A pupil of the ukiyo e artist Utagawa Toyokuni, Kunisada emerged as an artist in 1807 with book illustrations, and the following year began to do actor prints. He specialized in actor prints and landscapes. In the 1830s he studied a more classical style of painting with artists in the Hanabusa studio, but he returned to ukiyo e briefly in the 1840s, when in 1844 he took the name of Toyokuni III (despite the fact that this name belonged to another of Toyokuni's pupils). In 1845 he retired.
Shirabyôshi were itinerant female dancers of medieval Japan, who traveled the country in male dress. Here we see a kabuki actor in a role as the shirabyôshi Sakuragi, whose name means "cherry tree," a point the artist drives home with cherry blossoms in the kimono and in the background. Thus we have a double layer of cross-dressing here, with a male actor in the guise of a woman dancer garbed in men’s clothing.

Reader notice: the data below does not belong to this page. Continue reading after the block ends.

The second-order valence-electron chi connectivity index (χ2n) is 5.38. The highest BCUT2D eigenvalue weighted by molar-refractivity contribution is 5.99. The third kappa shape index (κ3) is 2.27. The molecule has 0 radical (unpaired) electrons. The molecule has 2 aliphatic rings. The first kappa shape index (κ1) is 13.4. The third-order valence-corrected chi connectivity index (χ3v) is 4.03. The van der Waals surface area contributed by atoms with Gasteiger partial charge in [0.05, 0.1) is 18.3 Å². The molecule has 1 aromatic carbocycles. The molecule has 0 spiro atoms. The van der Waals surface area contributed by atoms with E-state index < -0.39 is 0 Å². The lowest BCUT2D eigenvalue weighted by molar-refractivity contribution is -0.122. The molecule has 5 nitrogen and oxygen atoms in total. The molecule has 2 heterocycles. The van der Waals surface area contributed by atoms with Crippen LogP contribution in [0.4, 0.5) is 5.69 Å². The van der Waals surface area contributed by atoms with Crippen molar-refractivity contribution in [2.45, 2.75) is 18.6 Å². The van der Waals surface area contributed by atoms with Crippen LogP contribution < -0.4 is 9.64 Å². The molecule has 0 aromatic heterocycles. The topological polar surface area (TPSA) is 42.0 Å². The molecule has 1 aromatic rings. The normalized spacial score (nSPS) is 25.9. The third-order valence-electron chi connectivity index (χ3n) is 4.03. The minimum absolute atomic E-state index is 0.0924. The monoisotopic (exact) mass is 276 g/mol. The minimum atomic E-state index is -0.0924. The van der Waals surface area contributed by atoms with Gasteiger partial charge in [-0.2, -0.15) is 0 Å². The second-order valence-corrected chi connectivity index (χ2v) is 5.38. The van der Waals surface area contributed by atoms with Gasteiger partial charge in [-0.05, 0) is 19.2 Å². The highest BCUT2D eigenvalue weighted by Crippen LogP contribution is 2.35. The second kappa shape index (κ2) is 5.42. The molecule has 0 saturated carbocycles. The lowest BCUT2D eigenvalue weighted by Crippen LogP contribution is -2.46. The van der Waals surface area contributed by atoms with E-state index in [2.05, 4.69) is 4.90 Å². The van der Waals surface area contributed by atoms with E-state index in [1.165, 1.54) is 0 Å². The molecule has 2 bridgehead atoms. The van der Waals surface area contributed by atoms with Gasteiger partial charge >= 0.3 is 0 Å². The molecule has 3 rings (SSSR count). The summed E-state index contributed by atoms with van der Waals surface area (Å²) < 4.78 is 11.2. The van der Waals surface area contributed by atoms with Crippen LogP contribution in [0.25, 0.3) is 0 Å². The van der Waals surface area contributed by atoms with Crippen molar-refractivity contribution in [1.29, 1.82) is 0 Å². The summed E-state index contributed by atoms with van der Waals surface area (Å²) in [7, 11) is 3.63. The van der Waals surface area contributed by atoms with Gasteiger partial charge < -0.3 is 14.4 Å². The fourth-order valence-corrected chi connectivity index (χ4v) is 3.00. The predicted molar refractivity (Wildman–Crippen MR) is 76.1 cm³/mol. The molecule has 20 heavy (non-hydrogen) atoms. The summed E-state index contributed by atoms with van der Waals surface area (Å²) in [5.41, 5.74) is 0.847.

Utagawa Kunisada was a pupil of Utagawa Toyokuni, from whom he took the Utagawa name. In 1844 he began to sign his prints "Toyokuni" and refer to himself as Toyokuni II, despite the fact that another pupil had already claimed that title. Kunisada did many privately commissioned actor prints in which printing technology was pushed to new levels of refinement, and some of the new developments are seen here. This print is in excellent condition, still retaining a strong impression of gauffrage or blind printing. The brilliant colors are the result of the use of imported chemical-based aniline dyes.
"Courtesans, Cross-Dressers, and the Girl Next Door Images of the Feminine in Japanese Popular Prints"
3/9 - 9/1/02
artist's seal: Toyokuni ga, in toshidama cartouche